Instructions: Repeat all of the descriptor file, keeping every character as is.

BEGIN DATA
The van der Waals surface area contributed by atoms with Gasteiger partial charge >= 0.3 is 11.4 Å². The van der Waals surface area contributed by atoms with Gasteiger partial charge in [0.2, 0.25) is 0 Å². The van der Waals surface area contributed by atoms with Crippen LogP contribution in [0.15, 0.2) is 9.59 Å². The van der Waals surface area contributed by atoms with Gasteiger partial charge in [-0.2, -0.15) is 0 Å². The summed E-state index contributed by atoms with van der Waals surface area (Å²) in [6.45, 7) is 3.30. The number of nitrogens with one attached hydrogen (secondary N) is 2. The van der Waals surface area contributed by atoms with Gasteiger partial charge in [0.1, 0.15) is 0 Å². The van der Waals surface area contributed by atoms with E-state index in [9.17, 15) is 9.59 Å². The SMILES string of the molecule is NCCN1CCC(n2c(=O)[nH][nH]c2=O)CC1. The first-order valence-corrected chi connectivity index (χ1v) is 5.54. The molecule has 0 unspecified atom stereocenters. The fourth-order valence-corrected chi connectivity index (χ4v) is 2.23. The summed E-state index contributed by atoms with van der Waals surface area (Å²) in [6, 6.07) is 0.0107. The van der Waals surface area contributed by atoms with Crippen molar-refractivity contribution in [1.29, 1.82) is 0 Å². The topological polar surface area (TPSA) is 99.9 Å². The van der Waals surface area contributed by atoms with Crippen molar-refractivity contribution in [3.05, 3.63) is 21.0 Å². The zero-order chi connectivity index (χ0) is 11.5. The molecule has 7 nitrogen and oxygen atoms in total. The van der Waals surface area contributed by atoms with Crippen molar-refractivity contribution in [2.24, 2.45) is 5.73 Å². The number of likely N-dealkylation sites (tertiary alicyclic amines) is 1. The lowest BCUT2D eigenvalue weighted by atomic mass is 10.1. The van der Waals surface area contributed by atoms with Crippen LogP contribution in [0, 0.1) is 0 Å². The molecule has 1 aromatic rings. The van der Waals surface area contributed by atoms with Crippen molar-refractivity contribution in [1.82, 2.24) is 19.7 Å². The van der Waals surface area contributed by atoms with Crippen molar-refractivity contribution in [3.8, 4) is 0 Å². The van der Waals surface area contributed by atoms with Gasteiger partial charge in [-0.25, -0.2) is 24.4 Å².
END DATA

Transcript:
The van der Waals surface area contributed by atoms with Gasteiger partial charge >= 0.3 is 11.4 Å². The van der Waals surface area contributed by atoms with Gasteiger partial charge in [0.2, 0.25) is 0 Å². The van der Waals surface area contributed by atoms with Crippen LogP contribution in [0.15, 0.2) is 9.59 Å². The van der Waals surface area contributed by atoms with Gasteiger partial charge in [-0.2, -0.15) is 0 Å². The summed E-state index contributed by atoms with van der Waals surface area (Å²) in [6.45, 7) is 3.30. The number of nitrogens with one attached hydrogen (secondary N) is 2. The van der Waals surface area contributed by atoms with Gasteiger partial charge in [0.1, 0.15) is 0 Å². The van der Waals surface area contributed by atoms with E-state index in [9.17, 15) is 9.59 Å². The SMILES string of the molecule is NCCN1CCC(n2c(=O)[nH][nH]c2=O)CC1. The first-order valence-corrected chi connectivity index (χ1v) is 5.54. The molecule has 0 unspecified atom stereocenters. The fourth-order valence-corrected chi connectivity index (χ4v) is 2.23. The summed E-state index contributed by atoms with van der Waals surface area (Å²) in [6, 6.07) is 0.0107. The van der Waals surface area contributed by atoms with Crippen molar-refractivity contribution in [1.29, 1.82) is 0 Å². The topological polar surface area (TPSA) is 99.9 Å². The van der Waals surface area contributed by atoms with Crippen molar-refractivity contribution in [3.05, 3.63) is 21.0 Å². The zero-order chi connectivity index (χ0) is 11.5. The molecule has 7 nitrogen and oxygen atoms in total. The van der Waals surface area contributed by atoms with Crippen molar-refractivity contribution in [2.24, 2.45) is 5.73 Å². The number of likely N-dealkylation sites (tertiary alicyclic amines) is 1. The lowest BCUT2D eigenvalue weighted by atomic mass is 10.1. The van der Waals surface area contributed by atoms with Crippen LogP contribution in [0, 0.1) is 0 Å². The molecule has 1 aromatic rings. The van der Waals surface area contributed by atoms with Crippen molar-refractivity contribution in [1.82, 2.24) is 19.7 Å². The van der Waals surface area contributed by atoms with Crippen molar-refractivity contribution in [3.8, 4) is 0 Å². The van der Waals surface area contributed by atoms with Gasteiger partial charge in [-0.25, -0.2) is 24.4 Å².